Sunday, October 09, 2005

Things Could Always Be Worse

I’m a big believer in never saying that things can’t get worse, because they always can. I also have a habit of pulling myself out of feeling bad for myself about anything by simply taking a look around. Katrina was awful. The twelve hours or more than she pounded us was terrifying, the days afterwards, with the heat and the bugs and the worry over how long our food and water and meds would last was something I don’t want to ever go through again, but…

There’s always a but isn’t there. (Smile)

I still have only a few local channels, but I’ve caught some news and I have the MSN homepage. The two headlines there that caught my eye today were Thousands killed in Asia quake & Hundreds killed in Guatemala mudslide.

Like I said, Katrina was awful and thousands of people were injured or suffered, and probably by the time they get through with the counts, more than two thousand paid the highest price of all, the price of life. But… when you put two thousand up beside twenty, maybe thirty thousand, it puts things in a better perspective of just how very lucky the states that were hit by Katrina really were.

My city, Bogalusa, has a population of around fifteen thousand. That means everyone here could have died during Katrina and we still wouldn’t have reached the numbers from that earthquake alone. I can’t imagine being in the middle of that kind of death, where whole towns are gone, where maybe one single family member is left to stand alone without even a friend alive to turn to.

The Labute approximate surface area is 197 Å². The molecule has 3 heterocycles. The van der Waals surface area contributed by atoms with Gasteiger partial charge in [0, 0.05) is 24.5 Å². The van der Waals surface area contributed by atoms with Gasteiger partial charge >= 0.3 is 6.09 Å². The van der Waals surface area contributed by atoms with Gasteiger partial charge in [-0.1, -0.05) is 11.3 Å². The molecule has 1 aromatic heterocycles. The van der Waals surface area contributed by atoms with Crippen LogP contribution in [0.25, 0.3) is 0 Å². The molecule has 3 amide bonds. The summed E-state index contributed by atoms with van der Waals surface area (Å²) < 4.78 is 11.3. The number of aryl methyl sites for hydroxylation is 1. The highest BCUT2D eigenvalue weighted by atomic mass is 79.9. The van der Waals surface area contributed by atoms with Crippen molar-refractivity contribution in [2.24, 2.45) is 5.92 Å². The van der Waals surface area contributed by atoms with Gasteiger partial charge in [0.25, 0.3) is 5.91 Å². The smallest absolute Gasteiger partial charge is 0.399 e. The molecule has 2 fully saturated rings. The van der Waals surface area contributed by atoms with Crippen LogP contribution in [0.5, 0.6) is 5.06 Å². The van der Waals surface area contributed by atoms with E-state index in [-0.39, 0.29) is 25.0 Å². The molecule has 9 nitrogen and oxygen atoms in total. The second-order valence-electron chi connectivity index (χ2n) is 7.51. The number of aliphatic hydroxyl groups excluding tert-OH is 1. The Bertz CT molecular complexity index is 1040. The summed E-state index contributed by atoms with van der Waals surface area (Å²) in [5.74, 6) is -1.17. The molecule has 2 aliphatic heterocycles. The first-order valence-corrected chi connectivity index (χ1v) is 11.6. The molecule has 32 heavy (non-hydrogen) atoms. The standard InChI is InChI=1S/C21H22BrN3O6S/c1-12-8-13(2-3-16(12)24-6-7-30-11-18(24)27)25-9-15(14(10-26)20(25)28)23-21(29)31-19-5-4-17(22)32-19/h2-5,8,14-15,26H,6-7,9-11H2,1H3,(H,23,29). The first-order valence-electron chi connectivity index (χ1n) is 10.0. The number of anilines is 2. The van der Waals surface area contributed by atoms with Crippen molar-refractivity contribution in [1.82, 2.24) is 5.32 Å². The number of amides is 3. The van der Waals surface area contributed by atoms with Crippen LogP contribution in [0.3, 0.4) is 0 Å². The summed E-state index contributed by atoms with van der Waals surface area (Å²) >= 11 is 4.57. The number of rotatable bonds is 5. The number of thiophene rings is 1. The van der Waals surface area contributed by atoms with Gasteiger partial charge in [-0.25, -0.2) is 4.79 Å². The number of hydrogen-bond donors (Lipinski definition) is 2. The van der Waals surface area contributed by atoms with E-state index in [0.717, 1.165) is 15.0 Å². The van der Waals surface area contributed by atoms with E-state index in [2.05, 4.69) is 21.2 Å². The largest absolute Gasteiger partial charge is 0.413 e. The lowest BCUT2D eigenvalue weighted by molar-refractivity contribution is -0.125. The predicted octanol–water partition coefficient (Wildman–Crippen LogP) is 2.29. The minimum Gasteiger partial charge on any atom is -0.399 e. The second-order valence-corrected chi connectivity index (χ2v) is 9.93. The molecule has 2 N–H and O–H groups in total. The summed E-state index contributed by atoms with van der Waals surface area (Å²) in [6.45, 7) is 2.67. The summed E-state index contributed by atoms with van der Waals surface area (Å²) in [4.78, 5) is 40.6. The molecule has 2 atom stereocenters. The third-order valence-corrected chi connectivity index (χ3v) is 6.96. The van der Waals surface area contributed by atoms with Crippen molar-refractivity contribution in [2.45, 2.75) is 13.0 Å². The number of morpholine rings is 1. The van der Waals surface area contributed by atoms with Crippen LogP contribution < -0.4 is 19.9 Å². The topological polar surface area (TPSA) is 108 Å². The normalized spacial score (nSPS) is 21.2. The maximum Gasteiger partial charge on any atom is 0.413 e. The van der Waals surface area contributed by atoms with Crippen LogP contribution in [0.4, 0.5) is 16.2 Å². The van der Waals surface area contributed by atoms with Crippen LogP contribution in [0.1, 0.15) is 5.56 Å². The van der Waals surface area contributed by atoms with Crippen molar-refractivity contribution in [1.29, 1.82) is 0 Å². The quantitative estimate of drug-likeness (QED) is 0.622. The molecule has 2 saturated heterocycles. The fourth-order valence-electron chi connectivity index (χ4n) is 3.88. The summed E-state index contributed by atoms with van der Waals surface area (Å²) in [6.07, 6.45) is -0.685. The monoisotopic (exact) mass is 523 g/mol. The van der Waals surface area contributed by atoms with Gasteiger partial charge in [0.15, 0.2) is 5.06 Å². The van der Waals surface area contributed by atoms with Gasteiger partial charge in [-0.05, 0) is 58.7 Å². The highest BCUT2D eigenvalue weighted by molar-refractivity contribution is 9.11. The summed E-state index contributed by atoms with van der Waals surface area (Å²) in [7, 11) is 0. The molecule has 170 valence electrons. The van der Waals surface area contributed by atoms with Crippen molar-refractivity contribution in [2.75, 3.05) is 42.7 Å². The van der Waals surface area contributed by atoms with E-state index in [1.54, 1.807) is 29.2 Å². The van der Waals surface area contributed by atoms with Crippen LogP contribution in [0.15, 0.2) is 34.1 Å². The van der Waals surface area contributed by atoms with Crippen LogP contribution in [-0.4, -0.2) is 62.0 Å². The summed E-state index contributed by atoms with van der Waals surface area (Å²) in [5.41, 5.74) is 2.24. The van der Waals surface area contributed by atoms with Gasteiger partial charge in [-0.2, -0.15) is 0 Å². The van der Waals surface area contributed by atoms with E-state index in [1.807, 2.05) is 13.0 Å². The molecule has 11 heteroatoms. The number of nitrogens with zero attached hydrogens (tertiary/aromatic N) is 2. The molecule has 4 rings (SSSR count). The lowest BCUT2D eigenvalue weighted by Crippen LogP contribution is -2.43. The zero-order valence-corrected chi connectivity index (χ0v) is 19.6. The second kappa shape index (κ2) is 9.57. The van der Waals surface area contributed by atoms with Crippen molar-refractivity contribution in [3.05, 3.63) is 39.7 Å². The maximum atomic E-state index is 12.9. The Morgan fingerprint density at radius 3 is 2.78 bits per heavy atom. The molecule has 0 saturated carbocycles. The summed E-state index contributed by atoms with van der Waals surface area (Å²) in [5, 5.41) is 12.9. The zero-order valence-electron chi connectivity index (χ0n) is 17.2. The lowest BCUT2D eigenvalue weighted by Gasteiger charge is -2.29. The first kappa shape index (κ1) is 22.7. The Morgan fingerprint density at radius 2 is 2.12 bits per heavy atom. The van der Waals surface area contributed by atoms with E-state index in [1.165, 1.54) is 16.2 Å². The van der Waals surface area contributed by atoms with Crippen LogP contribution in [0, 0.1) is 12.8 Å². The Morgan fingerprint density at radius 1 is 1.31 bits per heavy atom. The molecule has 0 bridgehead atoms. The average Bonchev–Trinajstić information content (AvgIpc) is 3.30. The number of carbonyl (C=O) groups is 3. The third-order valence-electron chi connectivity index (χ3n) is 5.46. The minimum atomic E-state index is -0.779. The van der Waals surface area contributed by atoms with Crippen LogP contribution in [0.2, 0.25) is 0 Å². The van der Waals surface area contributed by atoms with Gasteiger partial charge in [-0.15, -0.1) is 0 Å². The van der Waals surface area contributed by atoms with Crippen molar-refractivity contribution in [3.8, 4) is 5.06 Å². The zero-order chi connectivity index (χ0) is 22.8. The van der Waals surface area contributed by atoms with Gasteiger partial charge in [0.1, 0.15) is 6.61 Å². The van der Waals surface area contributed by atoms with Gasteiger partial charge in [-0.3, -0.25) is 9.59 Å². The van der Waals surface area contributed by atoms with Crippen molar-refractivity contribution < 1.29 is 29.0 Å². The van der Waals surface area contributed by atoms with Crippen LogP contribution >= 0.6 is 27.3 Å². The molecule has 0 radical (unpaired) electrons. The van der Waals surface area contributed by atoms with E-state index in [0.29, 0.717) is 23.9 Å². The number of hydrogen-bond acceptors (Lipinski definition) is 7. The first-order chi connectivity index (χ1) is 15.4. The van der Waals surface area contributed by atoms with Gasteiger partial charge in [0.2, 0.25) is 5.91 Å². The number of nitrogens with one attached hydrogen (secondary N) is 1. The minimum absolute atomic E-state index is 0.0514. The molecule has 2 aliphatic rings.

We got a really good taste of what it’s like not to have power, phone, running water, stores, police, even a hospital, but when it got too bad and we knew we couldn’t take any more, we were able to load up in my husband’s truck and drive away to help. It might have taken us a couple of days to cut a path to get that truck out, and maybe we had to drive hours away, but family was there waiting and we had the means to get there. Once there and near a phone, my on line sisters and others rushed to my aid. I received calls, cards, letters, even gift cards and money, to help me at least start to start over, to assure me I was cared for and held close with prayers, thoughts and warm light and love.

I had my husband, my children, even my pets, and we weren’t alone, not really, not for one single second. I wish it could be that way for everyone!

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